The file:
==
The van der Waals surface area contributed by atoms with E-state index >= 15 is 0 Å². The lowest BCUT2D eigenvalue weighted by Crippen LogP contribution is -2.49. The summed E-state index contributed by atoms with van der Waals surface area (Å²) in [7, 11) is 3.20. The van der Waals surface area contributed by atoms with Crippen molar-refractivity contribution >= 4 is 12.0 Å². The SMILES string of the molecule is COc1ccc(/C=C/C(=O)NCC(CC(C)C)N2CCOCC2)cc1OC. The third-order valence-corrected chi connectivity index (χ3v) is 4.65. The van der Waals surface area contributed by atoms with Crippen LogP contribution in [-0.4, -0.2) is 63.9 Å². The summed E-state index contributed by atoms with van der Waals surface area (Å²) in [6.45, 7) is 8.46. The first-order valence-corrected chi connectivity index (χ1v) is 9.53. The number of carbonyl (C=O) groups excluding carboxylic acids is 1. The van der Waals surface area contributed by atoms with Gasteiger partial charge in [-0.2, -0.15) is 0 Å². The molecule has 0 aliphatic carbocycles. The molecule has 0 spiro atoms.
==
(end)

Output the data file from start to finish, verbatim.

The van der Waals surface area contributed by atoms with E-state index >= 15 is 0 Å². The lowest BCUT2D eigenvalue weighted by Crippen LogP contribution is -2.49. The summed E-state index contributed by atoms with van der Waals surface area (Å²) in [7, 11) is 3.20. The van der Waals surface area contributed by atoms with Crippen molar-refractivity contribution >= 4 is 12.0 Å². The SMILES string of the molecule is COc1ccc(/C=C/C(=O)NCC(CC(C)C)N2CCOCC2)cc1OC. The third-order valence-corrected chi connectivity index (χ3v) is 4.65. The van der Waals surface area contributed by atoms with Crippen LogP contribution in [-0.4, -0.2) is 63.9 Å². The summed E-state index contributed by atoms with van der Waals surface area (Å²) in [6.45, 7) is 8.46. The first-order valence-corrected chi connectivity index (χ1v) is 9.53. The number of carbonyl (C=O) groups excluding carboxylic acids is 1. The van der Waals surface area contributed by atoms with Gasteiger partial charge in [-0.2, -0.15) is 0 Å². The molecule has 0 aliphatic carbocycles. The molecule has 0 spiro atoms.